The Future Is a Girl

“Are you wearing a bra?” a 10-year-old girl hears this question and looks down. Sometimes she runs to her room, sometimes she replies honestly that “no, not yet.” The next time she avoids her uncle, grandmother, neighbour, because she doesn’t know how to react to similar comments: whether to treat them as a really stupid joke or ask her parents (if they are supportive) to talk to an adult who comments on their appearance.

They start to change. And they see that the environment notices it. Often in the sexual sense.

The results of tests and interviews with girls are sad. Already 10-year-olds say they are too fat. They start to compare themselves with their friends, idols, instagramers. They notice that beauty matters because it gives them social acceptance. They notice that the environment begins to pay attention to their bodies. That’s when they hear these embarrassing comments from “uncles” about growing breasts or changing proportions, and they hear their mothers in front of the mirror: “My thighs are too thick, my legs are too thin, my stomach shouldn’t look like that...”

Like it or not, empowering girls is one of the greatest social challenges today. It is in fifth place among the UN’s 17 Sustainable Development Goals. Because gender equality is not only a universal human right, it is also the foundation of a sustainable world. The UN knows that empowering girls will have a positive impact on the global economy and politics. It knows that without gender mainstreaming, equality policy, and without creating a safe space for girls, there is no better future.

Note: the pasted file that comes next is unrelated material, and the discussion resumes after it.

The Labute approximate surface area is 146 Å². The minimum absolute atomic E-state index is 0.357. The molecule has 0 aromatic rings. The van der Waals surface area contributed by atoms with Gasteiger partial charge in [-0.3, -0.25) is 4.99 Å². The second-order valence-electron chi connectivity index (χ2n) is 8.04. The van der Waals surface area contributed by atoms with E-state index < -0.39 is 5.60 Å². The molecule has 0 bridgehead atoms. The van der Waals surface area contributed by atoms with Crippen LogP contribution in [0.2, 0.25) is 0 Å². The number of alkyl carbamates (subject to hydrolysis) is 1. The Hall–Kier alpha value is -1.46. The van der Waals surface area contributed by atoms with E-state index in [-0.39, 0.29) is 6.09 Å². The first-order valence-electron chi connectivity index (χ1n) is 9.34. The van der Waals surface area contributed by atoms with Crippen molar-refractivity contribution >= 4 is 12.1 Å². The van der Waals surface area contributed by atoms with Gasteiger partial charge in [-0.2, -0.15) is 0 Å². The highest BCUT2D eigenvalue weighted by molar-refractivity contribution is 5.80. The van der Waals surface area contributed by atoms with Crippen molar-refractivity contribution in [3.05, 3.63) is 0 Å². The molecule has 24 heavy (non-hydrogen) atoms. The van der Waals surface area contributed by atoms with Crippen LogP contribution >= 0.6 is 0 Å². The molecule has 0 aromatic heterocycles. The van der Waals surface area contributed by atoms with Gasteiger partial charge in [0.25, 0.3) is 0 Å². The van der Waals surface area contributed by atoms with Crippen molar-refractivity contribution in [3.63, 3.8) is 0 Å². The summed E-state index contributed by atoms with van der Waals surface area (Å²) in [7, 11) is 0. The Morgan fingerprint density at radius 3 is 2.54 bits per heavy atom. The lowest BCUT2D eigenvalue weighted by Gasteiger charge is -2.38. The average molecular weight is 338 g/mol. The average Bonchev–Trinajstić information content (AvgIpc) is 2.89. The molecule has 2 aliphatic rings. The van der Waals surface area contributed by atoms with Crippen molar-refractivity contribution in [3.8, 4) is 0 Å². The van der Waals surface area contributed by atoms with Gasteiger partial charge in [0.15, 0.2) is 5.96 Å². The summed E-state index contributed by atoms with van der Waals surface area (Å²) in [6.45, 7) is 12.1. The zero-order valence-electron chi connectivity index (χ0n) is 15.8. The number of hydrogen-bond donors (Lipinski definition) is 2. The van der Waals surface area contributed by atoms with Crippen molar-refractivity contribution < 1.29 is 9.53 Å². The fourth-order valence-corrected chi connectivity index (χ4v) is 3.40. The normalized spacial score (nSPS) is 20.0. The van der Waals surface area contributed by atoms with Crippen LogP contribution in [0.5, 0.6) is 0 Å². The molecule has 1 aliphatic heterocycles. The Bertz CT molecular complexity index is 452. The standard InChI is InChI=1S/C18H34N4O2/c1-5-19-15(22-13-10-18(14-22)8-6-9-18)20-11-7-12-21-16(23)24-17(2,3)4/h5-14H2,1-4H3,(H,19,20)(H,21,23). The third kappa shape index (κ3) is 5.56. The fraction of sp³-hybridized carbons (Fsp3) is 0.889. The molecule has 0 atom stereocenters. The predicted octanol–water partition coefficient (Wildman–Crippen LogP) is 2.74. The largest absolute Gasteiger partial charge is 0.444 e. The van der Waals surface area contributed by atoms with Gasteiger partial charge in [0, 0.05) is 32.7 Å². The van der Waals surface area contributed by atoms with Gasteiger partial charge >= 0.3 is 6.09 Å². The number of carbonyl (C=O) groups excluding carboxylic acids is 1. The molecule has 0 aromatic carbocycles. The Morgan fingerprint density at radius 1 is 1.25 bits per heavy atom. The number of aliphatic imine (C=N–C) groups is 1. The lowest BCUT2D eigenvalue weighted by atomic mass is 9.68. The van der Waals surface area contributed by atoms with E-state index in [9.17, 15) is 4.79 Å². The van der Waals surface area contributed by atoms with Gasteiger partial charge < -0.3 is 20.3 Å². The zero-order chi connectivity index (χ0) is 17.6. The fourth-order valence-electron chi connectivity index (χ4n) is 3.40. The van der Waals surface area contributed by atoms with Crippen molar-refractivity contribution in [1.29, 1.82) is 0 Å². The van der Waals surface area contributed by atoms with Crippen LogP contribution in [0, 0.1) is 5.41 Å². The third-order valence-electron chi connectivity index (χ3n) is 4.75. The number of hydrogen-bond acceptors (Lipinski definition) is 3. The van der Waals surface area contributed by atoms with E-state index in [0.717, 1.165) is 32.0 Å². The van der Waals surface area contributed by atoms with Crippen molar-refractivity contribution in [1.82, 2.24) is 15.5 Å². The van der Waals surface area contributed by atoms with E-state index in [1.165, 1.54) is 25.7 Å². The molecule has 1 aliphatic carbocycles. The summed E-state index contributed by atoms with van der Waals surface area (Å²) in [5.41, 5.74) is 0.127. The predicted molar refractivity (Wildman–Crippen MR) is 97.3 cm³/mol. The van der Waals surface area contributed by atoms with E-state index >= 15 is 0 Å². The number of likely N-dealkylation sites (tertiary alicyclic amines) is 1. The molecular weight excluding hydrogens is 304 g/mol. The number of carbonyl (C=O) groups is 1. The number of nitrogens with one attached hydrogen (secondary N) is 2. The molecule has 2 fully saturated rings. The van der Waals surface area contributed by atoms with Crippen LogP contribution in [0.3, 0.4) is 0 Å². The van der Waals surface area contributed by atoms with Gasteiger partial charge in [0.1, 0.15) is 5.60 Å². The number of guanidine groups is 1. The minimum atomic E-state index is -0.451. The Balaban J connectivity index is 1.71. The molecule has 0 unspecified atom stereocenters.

Meanwhile, in Poland, 80 percent of girls consider themselves useless. They say that they are not needed, unnecessary. There are harmful stereotypes behind them: that they are conformist, average (this is how they are perceived when they follow teachers’ instructions), that they are diligent, but less intelligent than boys, that they are inferior at mathematics (this stereotype is repeated so often that girls start to believe in it themselves), that they are less digitally competent, that only the pretty ones will be successful, that they should be well-mannered, less hysterical, less energetic, calm, and above all – more polite, more diligent than boys, and perfect. Perfect, because only then will they meet the expectations of teachers and parents. Girls are socialised from an early age to please others. They see boys being encouraged to lead. They have struggle with cultural norms and gender discrimination from an early age.

This was shown, for example, by the first comprehensive report on menstruation in Poland, prepared by the Kulczyk Foundation. As much as 42% of the surveyed women admitted that in their family home menstruation is or was simply not talked about. You can find out all this by talking to girls themselves.